Precisely from the depths of despair, as vividly expressed in Prime Minister Benjamin Netanyahu’s callous remark that “We will live by the sword forever,” an opportunity arises to rethink the basic assumptions that have led us to this point.
In a recent survey, 40 percent of the Israeli public categorized themselves as “traditionalist” – that is, neither religious nor secular. Cautiously, it can be said that the majority of those 40 percent do not espouse either the “Greater Israel” doctrine or the left’s liberal ideology. This is a moderate public, one that sanctifies life over the various ideologies. It’s the public that supported former prime ministers Menachem Begin and Yitzhak Rabin when they furthered peace, and identified with the ruling by Rabbi Ovadia Yosef, a tsaddik of blessed memory, that true peace overrules territories.
Of course, “traditionalists” is synonymous with “Mizrahim” – Jews of Middle Eastern or North African descent. We need to remember that, even in 2015, the Mizrahi-Israeli identity encompasses Arab traits. It’s the Mizrahim who listen to Arab music, who know Arabic from home, who remember where they came from. The Mizrahim will be the first to forge cultural and commercial ties with the Arab world immediately after normalization occurs, as has already happened in the past.
History shows that Jews lived in the Land of Israel for untold generations, moved freely in the region and were an integral part of the Arab world from the medieval days of Maimonides up to our own time. As a Jewish-Moroccan, I was raised according to the historical narrative of respectful neighborly relations between Jews and Muslims in Morocco, and was taught that Muslims viewed Jews as people who bring glorious abundance to their environment. To this day, there is a lively public debate in Morocco about the loss caused by the Jews’ departure.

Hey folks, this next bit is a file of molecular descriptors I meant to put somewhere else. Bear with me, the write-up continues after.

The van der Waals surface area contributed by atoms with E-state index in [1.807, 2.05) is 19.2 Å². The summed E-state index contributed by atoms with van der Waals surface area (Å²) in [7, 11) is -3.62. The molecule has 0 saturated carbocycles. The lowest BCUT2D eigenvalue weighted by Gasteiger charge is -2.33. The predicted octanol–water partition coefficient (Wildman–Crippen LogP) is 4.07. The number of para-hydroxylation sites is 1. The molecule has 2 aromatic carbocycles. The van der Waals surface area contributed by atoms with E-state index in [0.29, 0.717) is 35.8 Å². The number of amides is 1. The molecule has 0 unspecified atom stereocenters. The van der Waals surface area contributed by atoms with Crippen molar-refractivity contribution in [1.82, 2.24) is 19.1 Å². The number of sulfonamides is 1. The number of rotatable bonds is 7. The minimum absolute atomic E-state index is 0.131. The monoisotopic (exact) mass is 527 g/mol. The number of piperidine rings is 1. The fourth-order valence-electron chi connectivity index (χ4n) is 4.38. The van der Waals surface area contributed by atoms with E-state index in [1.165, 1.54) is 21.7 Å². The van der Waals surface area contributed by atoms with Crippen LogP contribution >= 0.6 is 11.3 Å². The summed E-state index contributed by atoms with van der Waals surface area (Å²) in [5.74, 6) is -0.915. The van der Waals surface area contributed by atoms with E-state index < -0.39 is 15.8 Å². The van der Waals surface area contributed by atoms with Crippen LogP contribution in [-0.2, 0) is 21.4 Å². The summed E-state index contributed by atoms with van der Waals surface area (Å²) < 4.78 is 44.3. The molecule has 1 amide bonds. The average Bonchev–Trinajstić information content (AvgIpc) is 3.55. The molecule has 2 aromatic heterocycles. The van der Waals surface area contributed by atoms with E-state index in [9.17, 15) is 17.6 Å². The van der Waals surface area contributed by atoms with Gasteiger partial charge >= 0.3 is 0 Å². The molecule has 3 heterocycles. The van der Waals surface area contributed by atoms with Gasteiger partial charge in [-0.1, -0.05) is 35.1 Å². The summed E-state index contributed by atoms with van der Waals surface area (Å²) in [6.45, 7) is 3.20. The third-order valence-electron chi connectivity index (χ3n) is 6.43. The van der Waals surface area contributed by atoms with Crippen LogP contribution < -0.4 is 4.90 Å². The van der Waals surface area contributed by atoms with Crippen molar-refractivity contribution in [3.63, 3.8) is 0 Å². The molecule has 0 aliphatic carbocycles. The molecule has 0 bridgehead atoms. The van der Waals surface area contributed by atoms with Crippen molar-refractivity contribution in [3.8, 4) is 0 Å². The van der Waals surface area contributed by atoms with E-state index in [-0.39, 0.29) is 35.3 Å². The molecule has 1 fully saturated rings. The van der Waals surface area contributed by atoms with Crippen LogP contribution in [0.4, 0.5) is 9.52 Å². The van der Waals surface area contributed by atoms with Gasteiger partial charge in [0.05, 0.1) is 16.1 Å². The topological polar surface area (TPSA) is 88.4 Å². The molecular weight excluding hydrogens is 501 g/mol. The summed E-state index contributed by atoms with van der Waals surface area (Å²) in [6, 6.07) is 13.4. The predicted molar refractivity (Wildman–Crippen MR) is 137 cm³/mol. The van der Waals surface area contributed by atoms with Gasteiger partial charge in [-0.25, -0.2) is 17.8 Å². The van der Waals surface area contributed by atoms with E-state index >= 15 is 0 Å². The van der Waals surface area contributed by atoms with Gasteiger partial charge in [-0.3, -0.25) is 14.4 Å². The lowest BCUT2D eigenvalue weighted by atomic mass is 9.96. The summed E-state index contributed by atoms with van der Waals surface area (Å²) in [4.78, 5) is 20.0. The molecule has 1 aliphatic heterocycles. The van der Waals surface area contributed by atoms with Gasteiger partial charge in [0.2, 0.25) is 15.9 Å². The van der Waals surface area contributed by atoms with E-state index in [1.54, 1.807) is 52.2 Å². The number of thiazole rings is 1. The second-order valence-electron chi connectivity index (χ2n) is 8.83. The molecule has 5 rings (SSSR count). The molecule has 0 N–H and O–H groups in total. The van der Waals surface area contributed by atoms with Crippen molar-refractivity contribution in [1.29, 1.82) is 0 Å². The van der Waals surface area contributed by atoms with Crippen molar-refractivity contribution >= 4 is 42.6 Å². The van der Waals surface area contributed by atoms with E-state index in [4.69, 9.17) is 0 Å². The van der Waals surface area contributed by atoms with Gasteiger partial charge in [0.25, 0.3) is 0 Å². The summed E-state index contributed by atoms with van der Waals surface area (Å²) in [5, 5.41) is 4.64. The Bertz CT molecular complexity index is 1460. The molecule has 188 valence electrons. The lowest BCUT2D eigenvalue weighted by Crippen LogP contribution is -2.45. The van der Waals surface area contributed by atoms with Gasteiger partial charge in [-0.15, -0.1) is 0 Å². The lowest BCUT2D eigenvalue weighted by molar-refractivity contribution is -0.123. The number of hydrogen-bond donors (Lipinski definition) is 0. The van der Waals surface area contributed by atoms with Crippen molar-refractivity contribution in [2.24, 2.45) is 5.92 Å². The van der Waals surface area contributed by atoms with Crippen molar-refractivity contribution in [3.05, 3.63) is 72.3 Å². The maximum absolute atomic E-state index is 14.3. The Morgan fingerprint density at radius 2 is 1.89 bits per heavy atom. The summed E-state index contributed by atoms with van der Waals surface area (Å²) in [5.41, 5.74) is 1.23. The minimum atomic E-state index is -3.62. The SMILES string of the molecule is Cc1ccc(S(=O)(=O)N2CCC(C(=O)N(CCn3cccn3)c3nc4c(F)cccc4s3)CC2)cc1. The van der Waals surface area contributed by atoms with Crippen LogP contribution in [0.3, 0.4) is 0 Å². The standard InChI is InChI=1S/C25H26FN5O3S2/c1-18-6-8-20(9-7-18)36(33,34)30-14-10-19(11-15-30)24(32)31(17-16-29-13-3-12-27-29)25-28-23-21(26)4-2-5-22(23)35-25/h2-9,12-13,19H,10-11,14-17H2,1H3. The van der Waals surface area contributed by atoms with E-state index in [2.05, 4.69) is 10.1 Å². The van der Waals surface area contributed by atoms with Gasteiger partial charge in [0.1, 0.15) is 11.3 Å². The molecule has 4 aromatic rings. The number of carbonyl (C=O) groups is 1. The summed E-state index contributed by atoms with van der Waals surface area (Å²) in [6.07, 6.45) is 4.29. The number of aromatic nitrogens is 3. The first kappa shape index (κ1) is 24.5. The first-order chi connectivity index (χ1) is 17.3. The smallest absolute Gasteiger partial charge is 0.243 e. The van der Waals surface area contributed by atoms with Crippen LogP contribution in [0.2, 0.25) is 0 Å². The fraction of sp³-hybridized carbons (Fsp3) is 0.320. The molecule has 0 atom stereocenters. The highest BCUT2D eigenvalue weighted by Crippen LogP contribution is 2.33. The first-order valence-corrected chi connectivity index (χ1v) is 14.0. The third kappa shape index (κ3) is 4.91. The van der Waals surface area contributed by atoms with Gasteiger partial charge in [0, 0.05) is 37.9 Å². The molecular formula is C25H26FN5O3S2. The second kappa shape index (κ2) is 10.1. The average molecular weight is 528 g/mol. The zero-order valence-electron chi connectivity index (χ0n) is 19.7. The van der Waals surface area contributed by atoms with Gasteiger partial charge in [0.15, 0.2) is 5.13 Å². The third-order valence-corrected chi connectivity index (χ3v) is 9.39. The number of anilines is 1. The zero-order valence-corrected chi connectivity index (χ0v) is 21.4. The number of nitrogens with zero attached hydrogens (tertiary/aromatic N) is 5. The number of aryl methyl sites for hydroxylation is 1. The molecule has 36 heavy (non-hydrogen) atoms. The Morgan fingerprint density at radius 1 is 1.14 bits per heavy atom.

Traditionalist, nonideological Israeliness remains absent from the central political discussion in Israel – and not by chance. The same guiding hand that sent the Mizrahim to the social, cultural and geographical periphery, also prevented their participation in the public discourse, which is taking place over their heads and disconnected from their inner thoughts.
The “Mizrahification” of official Israel is a basic condition for a breakthrough in Jewish-Arab dialogue. This is a necessary process, which will not only inject vitality into the disintegrating Israeli and Jewish identity, but also lead us to a society that is more just and egalitarian, one that will find its natural place in the Middle East.
To illustrate, we need only imagine the – almost utopian – possibility that a figure such as the late Rabbi Ovadia Yosef would sit at the negotiating table instead of the military figures and politicians who have been there until now – without displaying much skill, it must be said. Shimon Peres’ vision of a white and irrelevant “new Middle East” would be replaced by the Mizrahi-Jewish vision of Maran (as Rabbi Yosef was known). In another example, that of Amir Peretz, we saw how, at the moment of truth, the left eschewed the opportunity to create a broad consensus around him and, in a Pavlovian reflex, showed itself incapable of backing someone who did not emerge from its exclusivist circles.
Is the “peace camp” truly interested in peace, and will it agree to forgo its status for that end? Will the left understand that the white agenda it is relentlessly pursuing rules out any prospect of change? In this regard, my friend Roy Hassan wrote [the word arsim denotes déclassé Jews, effectively Mizrahim; translation by Ron Makleff]:
“An Arab friend said about them once
that they’ll never make peace,
because if there’ll be peace
all the arsim will come.”
The writer is an attorney and political activist, and founder of the cultural magazine Café Gibraltar.